I missed this post and the original printed report (I was probably still recovering from the Faversham Hop Festival weekend).
However I did come across the report some months ago and looked at the article.
The first thing that struck me was that it was unlike any section of exposed Roman road I have ever seen. Attempting to delve deeper into the report turned up no supporting evidence nor indeed any more details on the find. I then forgot about it....
A few days ago the latest edition of Kent Archaeological Review (no 203 Spring 2017) dropped through the letter box. I finally got around to reading it today and found an article about this section of 'Roman road' by local Rochester/Medway archaeologist Alan Ward.
It is a long article (pp 124-135) so even paraphrasing is not really possible.
The thrust of his argument is the quality of the surface. As I noticed it is unlike any roman road I've ever seen. There are no wheel ruts or hollows from foot traffic. Nor are there any signs the surface has been exposed to 2-3 or more hundreds of years of rainfall and frosts.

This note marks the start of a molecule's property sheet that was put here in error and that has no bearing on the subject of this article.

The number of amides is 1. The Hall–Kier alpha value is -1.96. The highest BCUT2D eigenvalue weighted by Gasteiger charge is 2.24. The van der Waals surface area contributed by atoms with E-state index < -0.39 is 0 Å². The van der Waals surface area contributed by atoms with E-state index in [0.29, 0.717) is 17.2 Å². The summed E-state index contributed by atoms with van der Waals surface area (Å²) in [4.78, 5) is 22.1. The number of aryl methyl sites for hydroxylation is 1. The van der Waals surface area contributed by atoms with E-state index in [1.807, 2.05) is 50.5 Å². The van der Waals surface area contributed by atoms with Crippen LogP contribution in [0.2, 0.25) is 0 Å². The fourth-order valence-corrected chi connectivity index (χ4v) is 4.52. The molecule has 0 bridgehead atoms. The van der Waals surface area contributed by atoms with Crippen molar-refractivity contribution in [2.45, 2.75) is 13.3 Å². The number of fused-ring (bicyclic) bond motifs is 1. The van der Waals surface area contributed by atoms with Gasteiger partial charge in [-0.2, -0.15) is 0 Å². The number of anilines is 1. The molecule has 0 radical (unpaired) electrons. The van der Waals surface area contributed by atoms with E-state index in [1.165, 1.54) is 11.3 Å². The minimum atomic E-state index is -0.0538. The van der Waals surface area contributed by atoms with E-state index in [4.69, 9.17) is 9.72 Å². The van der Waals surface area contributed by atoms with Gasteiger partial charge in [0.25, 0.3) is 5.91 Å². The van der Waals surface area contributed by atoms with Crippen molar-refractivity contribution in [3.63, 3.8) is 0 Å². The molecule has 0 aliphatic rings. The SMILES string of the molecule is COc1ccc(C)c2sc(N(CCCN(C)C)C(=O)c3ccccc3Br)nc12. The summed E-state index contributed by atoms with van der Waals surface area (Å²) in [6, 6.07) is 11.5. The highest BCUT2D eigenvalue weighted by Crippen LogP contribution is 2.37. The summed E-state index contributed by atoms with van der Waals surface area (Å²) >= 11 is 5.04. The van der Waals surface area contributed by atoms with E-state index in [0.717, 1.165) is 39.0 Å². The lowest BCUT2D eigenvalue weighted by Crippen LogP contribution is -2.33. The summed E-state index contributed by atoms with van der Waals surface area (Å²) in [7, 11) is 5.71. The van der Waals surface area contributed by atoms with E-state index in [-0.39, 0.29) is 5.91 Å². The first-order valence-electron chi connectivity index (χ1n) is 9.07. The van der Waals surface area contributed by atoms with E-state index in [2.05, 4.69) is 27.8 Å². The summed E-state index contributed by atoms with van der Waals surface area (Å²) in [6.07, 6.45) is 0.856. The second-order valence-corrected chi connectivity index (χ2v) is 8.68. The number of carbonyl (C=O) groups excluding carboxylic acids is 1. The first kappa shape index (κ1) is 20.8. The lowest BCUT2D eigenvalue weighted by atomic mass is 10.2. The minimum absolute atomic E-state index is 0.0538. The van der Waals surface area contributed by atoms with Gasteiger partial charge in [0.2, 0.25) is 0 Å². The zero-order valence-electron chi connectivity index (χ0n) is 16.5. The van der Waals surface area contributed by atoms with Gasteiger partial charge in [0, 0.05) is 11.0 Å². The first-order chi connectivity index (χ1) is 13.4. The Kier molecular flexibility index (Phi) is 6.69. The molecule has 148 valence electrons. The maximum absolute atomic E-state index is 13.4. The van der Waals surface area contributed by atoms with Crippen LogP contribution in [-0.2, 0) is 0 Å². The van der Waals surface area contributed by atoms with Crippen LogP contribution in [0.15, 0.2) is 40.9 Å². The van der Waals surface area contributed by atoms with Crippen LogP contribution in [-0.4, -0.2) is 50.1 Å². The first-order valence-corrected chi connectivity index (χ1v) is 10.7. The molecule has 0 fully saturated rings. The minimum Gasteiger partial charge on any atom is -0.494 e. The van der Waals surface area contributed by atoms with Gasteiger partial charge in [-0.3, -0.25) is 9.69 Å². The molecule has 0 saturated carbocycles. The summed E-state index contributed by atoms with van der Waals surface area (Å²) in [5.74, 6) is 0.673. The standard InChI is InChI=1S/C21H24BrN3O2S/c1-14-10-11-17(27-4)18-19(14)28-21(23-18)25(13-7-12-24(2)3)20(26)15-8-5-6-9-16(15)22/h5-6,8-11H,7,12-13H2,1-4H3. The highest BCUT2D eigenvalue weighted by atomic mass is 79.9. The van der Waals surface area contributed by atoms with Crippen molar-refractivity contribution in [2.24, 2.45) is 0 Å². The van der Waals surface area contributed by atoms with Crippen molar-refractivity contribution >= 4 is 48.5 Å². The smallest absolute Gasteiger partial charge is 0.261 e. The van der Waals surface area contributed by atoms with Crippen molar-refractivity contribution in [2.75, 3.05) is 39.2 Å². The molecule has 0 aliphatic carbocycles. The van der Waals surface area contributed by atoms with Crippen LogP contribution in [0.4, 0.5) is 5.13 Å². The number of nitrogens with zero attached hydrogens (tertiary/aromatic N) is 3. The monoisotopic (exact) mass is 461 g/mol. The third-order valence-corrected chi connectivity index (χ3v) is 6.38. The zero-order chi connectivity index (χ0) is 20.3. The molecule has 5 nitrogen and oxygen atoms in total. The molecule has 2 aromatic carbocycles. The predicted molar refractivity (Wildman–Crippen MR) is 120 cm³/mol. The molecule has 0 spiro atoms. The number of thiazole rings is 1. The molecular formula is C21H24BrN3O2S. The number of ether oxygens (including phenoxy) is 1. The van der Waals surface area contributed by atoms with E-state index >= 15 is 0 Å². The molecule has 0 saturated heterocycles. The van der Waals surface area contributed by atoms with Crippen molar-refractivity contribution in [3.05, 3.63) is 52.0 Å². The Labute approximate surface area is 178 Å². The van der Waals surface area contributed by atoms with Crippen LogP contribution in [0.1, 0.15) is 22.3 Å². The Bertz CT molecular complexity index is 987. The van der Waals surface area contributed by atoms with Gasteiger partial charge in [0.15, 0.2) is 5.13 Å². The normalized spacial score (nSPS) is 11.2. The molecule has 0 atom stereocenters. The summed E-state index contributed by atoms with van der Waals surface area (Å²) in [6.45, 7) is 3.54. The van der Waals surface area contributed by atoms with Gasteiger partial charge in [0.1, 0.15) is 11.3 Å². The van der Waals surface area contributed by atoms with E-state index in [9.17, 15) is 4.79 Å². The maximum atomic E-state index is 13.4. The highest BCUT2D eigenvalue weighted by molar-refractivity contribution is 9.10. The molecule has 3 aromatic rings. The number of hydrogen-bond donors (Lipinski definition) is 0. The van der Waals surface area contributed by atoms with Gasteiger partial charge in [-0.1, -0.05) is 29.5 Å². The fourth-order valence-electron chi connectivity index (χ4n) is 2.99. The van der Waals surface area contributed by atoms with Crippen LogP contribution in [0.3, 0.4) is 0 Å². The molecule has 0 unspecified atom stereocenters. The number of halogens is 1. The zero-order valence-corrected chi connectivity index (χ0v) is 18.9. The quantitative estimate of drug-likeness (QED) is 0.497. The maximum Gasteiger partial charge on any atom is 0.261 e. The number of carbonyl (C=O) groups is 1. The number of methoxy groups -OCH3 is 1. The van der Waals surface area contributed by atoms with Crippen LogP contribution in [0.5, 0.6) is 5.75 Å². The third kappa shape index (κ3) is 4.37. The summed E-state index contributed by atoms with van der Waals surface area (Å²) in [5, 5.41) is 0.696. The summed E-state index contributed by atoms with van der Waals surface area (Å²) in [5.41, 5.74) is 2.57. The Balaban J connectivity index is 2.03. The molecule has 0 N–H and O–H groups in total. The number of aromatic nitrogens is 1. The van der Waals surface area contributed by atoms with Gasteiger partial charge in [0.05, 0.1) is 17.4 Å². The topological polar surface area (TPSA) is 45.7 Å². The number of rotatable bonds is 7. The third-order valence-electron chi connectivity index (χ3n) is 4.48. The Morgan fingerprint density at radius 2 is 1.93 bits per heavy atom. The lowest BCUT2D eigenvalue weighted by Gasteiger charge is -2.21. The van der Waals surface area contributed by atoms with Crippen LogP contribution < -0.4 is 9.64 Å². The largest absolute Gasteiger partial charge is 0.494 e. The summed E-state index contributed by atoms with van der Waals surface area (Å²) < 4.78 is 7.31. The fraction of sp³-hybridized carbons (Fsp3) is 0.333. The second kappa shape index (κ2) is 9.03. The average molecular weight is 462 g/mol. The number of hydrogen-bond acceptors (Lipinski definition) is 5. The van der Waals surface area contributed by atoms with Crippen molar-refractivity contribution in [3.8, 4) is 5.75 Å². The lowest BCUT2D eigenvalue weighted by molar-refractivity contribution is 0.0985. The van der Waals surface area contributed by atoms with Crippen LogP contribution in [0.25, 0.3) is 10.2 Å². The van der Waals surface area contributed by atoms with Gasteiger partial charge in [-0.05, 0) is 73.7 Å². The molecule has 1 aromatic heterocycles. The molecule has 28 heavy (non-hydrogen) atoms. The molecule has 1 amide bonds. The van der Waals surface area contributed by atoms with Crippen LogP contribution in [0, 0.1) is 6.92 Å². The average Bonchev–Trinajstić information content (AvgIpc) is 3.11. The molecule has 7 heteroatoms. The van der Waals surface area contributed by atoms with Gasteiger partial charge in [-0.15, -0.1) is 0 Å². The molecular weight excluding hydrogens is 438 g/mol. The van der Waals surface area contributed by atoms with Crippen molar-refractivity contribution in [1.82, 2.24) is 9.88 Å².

The line of the Roman Watling Street through Rochester is known, as is the ditch each side of it. This section of road is beyond the road and ditch line.
Finally. All of the known roman roads in Rochester were constructed of compacted gravel. As were they all in Canterbury, Dover, Winchester and London.
There being no detailed report of the 'dig', he offers no suggestion of what he thinks this surface may really be. Dressed Roman stone in Kent is extremely rare. It was fairly common after the Norman conquest and into the medieval period.
It will be interesting to see is the archaeologists who produced the original 'press release' now respond to the serious critical appraisal on the 'find' and respond in the future with more detail.